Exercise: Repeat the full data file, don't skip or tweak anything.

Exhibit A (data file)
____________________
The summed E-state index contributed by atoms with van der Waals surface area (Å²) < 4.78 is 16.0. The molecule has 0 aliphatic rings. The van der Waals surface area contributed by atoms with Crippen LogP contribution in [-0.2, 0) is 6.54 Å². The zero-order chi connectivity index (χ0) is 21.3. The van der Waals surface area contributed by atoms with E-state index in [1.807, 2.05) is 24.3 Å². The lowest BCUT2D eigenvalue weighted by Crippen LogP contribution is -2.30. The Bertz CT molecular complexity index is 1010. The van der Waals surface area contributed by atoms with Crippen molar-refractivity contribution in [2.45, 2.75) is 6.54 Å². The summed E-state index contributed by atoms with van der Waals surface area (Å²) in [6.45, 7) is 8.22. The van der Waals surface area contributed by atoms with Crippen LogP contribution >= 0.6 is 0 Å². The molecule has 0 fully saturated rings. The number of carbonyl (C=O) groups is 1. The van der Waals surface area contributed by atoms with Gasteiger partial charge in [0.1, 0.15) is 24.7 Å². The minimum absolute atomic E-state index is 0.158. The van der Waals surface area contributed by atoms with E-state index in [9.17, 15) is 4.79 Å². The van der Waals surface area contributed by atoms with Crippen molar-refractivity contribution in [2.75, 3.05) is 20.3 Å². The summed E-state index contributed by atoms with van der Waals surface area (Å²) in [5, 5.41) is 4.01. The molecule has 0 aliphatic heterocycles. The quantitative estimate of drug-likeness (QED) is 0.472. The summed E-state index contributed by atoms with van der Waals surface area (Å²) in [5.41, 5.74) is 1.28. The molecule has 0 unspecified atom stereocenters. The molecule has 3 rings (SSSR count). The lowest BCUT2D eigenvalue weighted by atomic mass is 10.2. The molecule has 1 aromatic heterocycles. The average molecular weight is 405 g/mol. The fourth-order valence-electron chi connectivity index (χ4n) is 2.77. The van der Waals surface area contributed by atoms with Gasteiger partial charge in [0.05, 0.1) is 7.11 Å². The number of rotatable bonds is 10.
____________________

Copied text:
The summed E-state index contributed by atoms with van der Waals surface area (Å²) < 4.78 is 16.0. The molecule has 0 aliphatic rings. The van der Waals surface area contributed by atoms with Crippen LogP contribution in [-0.2, 0) is 6.54 Å². The zero-order chi connectivity index (χ0) is 21.3. The van der Waals surface area contributed by atoms with E-state index in [1.807, 2.05) is 24.3 Å². The lowest BCUT2D eigenvalue weighted by Crippen LogP contribution is -2.30. The Bertz CT molecular complexity index is 1010. The van der Waals surface area contributed by atoms with Crippen molar-refractivity contribution in [2.45, 2.75) is 6.54 Å². The summed E-state index contributed by atoms with van der Waals surface area (Å²) in [6.45, 7) is 8.22. The van der Waals surface area contributed by atoms with Crippen LogP contribution >= 0.6 is 0 Å². The molecule has 0 fully saturated rings. The number of carbonyl (C=O) groups is 1. The van der Waals surface area contributed by atoms with Gasteiger partial charge in [0.1, 0.15) is 24.7 Å². The minimum absolute atomic E-state index is 0.158. The van der Waals surface area contributed by atoms with E-state index in [9.17, 15) is 4.79 Å². The van der Waals surface area contributed by atoms with Crippen molar-refractivity contribution in [2.75, 3.05) is 20.3 Å². The summed E-state index contributed by atoms with van der Waals surface area (Å²) in [5, 5.41) is 4.01. The molecule has 0 aliphatic heterocycles. The quantitative estimate of drug-likeness (QED) is 0.472. The summed E-state index contributed by atoms with van der Waals surface area (Å²) in [5.41, 5.74) is 1.28. The molecule has 0 unspecified atom stereocenters. The molecule has 3 rings (SSSR count). The lowest BCUT2D eigenvalue weighted by atomic mass is 10.2. The molecule has 1 aromatic heterocycles. The average molecular weight is 405 g/mol. The fourth-order valence-electron chi connectivity index (χ4n) is 2.77. The van der Waals surface area contributed by atoms with Gasteiger partial charge in [0.05, 0.1) is 7.11 Å². The number of rotatable bonds is 10.